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THE LATEST ECO VILLAIN? TIRES

Synthetic Polymer Particles Are Getting Everywhere

Michelin Pilot Sport 5 PS5 PS 5 Tire
The new Michelin Pilot Sport 5. Photo via Michelin.

Tires are bad. Science says so. As they wear during use, rubber and plastic particles are not only escaping its way into our air, but also into the oceans as well.

In 2014, researchers at The Citadel military college in Charleston, South Carolina went looking for microplastics in the ocean, and not only did they find what they were looking for, but they also found a significant amount of rubber that had traveled from the nearby roadway into the water. The microscopic rubber was shaped like a tiny cigar, rolled up in a cylinder.

It was a surprise to the researchers, but it really shouldn’t have been. Tires are one of the most common sources of plastic pollution on Earth according to a 2017 study by The University of The Netherlands.

Carbon Revolution Fiber Wheels C8 Corvette Z06 2023
Image via Chevrolet

Unless you’re Fred Flintstone, the tires on your car are made of a combination of synthetic and natural rubber, the former being a plastic polymer. As you drive, your tires wear, and where do those pieces of rubber go? Well, into the air of course.

The problem is worse for larger, heavier vehicles, as those tires have higher rolling resistance, leading to increased wear. We can’t go into detail about how bad microplastics are for life on earth here, but some studies have even shown that it’s worse than our tailpipe emissions, which of course have drawn the ire of politicians the world over.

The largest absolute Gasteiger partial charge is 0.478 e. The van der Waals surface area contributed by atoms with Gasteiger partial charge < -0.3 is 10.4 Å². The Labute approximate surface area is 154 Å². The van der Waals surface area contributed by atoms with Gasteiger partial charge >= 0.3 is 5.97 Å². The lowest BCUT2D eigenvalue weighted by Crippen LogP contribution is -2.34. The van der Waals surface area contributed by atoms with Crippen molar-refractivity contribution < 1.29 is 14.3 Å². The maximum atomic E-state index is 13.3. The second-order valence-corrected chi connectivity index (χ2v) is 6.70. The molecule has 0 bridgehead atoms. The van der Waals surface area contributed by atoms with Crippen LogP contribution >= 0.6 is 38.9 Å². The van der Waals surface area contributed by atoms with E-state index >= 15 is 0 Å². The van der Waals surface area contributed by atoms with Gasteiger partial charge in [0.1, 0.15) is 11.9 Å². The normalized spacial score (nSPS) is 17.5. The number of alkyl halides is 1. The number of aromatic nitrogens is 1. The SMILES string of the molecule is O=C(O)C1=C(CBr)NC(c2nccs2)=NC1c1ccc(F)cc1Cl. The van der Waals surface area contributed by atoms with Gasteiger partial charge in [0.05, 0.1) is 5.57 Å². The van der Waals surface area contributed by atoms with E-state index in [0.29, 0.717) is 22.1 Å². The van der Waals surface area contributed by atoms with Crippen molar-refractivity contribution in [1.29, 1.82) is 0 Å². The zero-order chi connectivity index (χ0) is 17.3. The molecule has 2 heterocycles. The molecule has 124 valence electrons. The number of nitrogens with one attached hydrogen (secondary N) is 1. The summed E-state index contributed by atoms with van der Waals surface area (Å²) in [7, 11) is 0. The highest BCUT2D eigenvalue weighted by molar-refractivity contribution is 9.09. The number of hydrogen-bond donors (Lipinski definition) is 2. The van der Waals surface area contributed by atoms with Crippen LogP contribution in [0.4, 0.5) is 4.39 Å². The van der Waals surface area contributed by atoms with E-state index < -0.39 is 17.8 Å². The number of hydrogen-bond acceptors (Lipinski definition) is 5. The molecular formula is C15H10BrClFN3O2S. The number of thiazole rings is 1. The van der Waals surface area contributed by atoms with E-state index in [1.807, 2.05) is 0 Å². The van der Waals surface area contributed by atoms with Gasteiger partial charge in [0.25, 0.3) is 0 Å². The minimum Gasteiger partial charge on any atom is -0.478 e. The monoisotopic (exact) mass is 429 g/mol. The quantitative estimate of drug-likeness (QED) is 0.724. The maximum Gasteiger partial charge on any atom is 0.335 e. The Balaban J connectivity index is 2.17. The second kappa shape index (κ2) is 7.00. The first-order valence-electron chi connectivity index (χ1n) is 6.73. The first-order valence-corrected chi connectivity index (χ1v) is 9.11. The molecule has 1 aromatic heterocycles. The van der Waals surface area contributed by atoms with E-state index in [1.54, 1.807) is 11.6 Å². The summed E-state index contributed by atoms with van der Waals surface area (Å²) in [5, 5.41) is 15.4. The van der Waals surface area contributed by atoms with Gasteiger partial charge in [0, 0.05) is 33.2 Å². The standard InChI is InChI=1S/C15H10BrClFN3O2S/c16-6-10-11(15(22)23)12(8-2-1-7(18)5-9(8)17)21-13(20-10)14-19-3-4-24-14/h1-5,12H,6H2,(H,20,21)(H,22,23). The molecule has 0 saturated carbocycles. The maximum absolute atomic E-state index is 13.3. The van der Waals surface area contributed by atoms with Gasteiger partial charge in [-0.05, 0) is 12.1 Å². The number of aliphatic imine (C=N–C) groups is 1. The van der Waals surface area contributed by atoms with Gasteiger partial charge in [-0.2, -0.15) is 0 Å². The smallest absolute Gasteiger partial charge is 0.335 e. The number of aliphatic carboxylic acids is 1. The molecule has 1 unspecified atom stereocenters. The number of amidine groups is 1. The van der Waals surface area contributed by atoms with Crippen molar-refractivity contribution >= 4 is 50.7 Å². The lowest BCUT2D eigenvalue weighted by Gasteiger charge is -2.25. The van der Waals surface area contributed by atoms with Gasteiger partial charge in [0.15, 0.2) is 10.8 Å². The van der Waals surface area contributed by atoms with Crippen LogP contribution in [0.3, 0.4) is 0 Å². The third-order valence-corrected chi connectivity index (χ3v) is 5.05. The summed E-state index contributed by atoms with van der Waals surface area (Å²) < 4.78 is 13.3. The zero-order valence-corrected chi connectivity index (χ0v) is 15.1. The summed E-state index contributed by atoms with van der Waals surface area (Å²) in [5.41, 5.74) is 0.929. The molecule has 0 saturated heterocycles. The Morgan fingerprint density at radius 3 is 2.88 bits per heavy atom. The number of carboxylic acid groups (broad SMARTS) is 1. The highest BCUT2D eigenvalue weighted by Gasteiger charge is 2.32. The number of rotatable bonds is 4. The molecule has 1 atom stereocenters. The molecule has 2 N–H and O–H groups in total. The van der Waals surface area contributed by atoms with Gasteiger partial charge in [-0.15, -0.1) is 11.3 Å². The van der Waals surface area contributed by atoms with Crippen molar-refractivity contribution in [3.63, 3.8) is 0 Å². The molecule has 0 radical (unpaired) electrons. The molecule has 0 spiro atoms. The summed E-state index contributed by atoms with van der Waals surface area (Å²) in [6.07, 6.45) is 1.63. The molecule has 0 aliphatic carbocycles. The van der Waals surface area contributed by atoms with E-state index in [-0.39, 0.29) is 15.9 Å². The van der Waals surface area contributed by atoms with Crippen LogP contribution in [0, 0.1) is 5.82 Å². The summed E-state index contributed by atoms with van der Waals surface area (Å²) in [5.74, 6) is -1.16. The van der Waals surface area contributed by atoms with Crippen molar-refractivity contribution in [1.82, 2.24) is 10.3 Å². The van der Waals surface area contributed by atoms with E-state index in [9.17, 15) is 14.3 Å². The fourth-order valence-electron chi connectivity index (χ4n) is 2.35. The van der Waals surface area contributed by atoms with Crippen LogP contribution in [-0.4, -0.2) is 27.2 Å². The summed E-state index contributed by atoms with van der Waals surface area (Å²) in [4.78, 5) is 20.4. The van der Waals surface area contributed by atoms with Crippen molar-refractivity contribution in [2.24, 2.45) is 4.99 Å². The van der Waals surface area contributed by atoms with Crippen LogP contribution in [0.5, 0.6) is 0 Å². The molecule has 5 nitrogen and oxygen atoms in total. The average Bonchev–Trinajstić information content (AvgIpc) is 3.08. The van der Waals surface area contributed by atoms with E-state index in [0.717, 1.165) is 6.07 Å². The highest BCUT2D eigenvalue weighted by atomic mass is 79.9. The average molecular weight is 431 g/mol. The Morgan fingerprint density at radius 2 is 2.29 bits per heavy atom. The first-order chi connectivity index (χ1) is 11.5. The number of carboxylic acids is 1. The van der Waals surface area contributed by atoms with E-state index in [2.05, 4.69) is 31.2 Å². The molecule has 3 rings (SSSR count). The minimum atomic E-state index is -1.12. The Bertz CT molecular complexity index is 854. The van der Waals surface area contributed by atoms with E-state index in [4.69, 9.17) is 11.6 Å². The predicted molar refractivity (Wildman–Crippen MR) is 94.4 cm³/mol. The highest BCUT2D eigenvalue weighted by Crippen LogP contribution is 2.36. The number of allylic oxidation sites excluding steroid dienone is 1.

Will burnouts be illegal next? Suppose we shouldn’t give them any ideas.

We’re not really sure what the alternative is here for tires, and that’s just the thing that’s most concerning. Even so, the science hasn’t been dormant in creating a more sustainable tire. In 2017, researchers at the University of Minnesota were able to produce a key ingredient of synthetic rubber called isoprene using natural sources such as grass, trees, and corn, while Goodyear recently developed a concept tire that features moss in the center to soak up carbon dioxide.

Overall, however, rubber continues to be an irreplaceable medium for how our vehicles make contact with the road. Be it car, truck, van, bus, tram, and even some light rail systems, one will find rubber tires. So what are we supposed to do instead? Fly?

Ford Ranger Raptor BFGoodrich Tires

Written by Alex

Alex is a freelance automotive journalist hailing from the Toronto area. He considers Michigan to be a warm place.

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